In honor of Hispanic Heritage Month and Secretary Duncan’s visit to South Texas, today we are highlighting IDEA Public Schools, a Texas-based Office of Innovation and Improvement (OII) grantee that’s been recognized for helping Latinos, particularly English language learners, make strong achievement gains. Just last month, the White House Initiative on Education Excellence for Hispanics named IDEA a Bright Spot in Hispanic Education.
In 2012, IDEA won a Race to the Top – District (RTT–D) award aimed at personalizing student learning and closing achievement gaps. IDEA is also a past recipient of an Investing in Innovation (i3) grant and grants from OII’s Charter Schools Program. IDEA’s network serves approximately 24,000 students in 44 public charter schools across Texas. More than 90 percent are Hispanic, and a third are still acquiring English speaking, reading, and writing skills.
For nine consecutive years, 100 percent of IDEA’s graduating seniors have been accepted to college, and achievement scores have consistently been above the state’s average. We checked in with Tricia Lopez, IDEA’s Director of Special Programs, about what’s behind the network’s success and how the RTT–D grant has been helping the network meet its goals.
Meeting Local Needs and Personalizing LearningThe 2012 RTT–D grant came during a critical period for the network. Around that time, IDEA was experiencing increased demand for its schools, particularly from students with limited English proficiency, according to Lopez. “The grant came at an important time, and it helped us to really step back and think strategically about how we were serving this population,” she said.
To help their English language learners, IDEA educators and leaders have created personalized learning experiences that differentiate instruction for each English language learner. IDEA uses adaptive technology designed for kids learning English and assesses their individual reading, writing, and speaking skills and helps them improve at the appropriate pace.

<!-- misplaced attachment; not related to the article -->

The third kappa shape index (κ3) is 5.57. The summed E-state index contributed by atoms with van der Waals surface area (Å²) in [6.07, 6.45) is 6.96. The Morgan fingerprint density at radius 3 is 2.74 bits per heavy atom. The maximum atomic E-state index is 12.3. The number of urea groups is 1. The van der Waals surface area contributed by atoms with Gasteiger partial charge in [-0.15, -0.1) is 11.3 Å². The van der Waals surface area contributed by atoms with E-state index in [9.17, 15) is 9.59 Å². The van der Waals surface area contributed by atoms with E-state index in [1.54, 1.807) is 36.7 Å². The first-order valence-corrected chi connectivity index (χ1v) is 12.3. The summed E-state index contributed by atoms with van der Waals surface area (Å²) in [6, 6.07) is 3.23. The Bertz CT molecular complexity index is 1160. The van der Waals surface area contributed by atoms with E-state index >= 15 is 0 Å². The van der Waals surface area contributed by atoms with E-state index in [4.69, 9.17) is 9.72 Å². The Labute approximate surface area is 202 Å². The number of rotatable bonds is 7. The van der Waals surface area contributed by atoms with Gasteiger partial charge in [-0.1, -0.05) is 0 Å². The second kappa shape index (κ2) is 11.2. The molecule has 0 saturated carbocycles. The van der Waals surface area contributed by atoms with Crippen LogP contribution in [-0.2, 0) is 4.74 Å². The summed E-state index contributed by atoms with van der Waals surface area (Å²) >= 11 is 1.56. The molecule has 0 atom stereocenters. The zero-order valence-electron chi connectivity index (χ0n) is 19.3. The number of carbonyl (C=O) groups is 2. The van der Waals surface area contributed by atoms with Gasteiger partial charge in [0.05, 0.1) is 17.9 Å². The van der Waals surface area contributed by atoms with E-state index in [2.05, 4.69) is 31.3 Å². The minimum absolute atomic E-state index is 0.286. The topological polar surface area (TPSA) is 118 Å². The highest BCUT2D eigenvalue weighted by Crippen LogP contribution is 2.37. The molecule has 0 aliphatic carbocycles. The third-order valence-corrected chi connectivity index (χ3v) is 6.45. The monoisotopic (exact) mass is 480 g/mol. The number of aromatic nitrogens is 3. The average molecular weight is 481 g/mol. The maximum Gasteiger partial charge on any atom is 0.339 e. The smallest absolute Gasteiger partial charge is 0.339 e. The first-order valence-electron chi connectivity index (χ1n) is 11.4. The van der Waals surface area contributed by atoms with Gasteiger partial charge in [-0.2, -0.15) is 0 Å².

“This differentiation is critical. I could have 50 English language learners in a grade. They can range from having not one word of English to being pretty far along in terms of their language acquisition, but not quite fluent. It only makes sense to vary their instruction, but that doesn’t always happen in schools,” Lopez said.
The RTT–D grant has also helped IDEA with teacher training, particularly making sure educators have the tools and background they need to close gaps between English language learners and their peers. The grant has helped pay for teachers across grades to receive in-person and online training in “sheltered instruction,” which gives general education classroom teachers specific training in working with students still acquiring English language skills to access grade-level content.
“It touches on things like: what kind of materials you should have in your classroom; what kind of strategies you should use for math; the value of word walls; having more frequent checks for understanding; and giving students more time to answer questions,” Lopez said. “These are common sense but not necessarily intuitive, especially for teachers early in their careers. It has to be on your radar, and the training helps with that.”
These efforts are paying off. Scores on the State of Texas Assessments of Academic Readiness (STAAR) for ELL students rose by double digits over the past two years, faster growth than for any other subgroup of students in the network. As it continues to progress, IDEA is proving that when given the right supports, all students—no matter their background or first language—can learn and succeed.